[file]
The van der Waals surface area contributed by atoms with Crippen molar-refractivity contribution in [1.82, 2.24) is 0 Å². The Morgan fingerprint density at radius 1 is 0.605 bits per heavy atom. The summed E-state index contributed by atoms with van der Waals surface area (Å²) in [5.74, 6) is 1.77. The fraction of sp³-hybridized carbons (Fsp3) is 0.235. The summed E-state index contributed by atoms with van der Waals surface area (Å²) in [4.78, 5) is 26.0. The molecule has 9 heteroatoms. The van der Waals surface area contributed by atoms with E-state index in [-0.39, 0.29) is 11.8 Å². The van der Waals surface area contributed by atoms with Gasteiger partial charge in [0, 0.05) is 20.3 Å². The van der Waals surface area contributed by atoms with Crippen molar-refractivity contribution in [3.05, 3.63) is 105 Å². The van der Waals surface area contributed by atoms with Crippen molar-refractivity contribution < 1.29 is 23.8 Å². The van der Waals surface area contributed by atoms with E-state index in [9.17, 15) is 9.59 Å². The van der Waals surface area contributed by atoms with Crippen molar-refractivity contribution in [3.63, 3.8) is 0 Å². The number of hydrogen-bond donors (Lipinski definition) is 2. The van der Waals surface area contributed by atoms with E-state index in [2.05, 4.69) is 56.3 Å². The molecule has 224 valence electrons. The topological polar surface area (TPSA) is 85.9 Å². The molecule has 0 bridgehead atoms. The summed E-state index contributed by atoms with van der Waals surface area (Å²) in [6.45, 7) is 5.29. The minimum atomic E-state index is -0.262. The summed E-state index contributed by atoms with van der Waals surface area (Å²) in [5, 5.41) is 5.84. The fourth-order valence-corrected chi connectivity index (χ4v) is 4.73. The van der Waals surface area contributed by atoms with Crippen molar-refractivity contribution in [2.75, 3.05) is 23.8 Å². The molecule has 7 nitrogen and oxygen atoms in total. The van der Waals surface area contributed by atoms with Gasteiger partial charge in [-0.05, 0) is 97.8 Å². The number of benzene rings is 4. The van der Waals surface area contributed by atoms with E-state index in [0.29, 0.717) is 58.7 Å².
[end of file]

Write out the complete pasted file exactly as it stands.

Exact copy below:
The van der Waals surface area contributed by atoms with Crippen molar-refractivity contribution in [1.82, 2.24) is 0 Å². The Morgan fingerprint density at radius 1 is 0.605 bits per heavy atom. The summed E-state index contributed by atoms with van der Waals surface area (Å²) in [5.74, 6) is 1.77. The fraction of sp³-hybridized carbons (Fsp3) is 0.235. The summed E-state index contributed by atoms with van der Waals surface area (Å²) in [4.78, 5) is 26.0. The molecule has 9 heteroatoms. The van der Waals surface area contributed by atoms with E-state index in [-0.39, 0.29) is 11.8 Å². The van der Waals surface area contributed by atoms with Gasteiger partial charge in [0, 0.05) is 20.3 Å². The van der Waals surface area contributed by atoms with Crippen molar-refractivity contribution in [3.05, 3.63) is 105 Å². The van der Waals surface area contributed by atoms with Crippen molar-refractivity contribution < 1.29 is 23.8 Å². The van der Waals surface area contributed by atoms with E-state index in [9.17, 15) is 9.59 Å². The van der Waals surface area contributed by atoms with Crippen molar-refractivity contribution in [3.63, 3.8) is 0 Å². The number of hydrogen-bond donors (Lipinski definition) is 2. The van der Waals surface area contributed by atoms with E-state index in [2.05, 4.69) is 56.3 Å². The molecule has 224 valence electrons. The topological polar surface area (TPSA) is 85.9 Å². The molecule has 0 bridgehead atoms. The summed E-state index contributed by atoms with van der Waals surface area (Å²) in [6.45, 7) is 5.29. The minimum atomic E-state index is -0.262. The summed E-state index contributed by atoms with van der Waals surface area (Å²) in [5, 5.41) is 5.84. The fourth-order valence-corrected chi connectivity index (χ4v) is 4.73. The van der Waals surface area contributed by atoms with Crippen molar-refractivity contribution in [2.75, 3.05) is 23.8 Å². The molecule has 7 nitrogen and oxygen atoms in total. The van der Waals surface area contributed by atoms with Gasteiger partial charge in [-0.05, 0) is 97.8 Å². The number of benzene rings is 4. The van der Waals surface area contributed by atoms with E-state index in [0.29, 0.717) is 58.7 Å².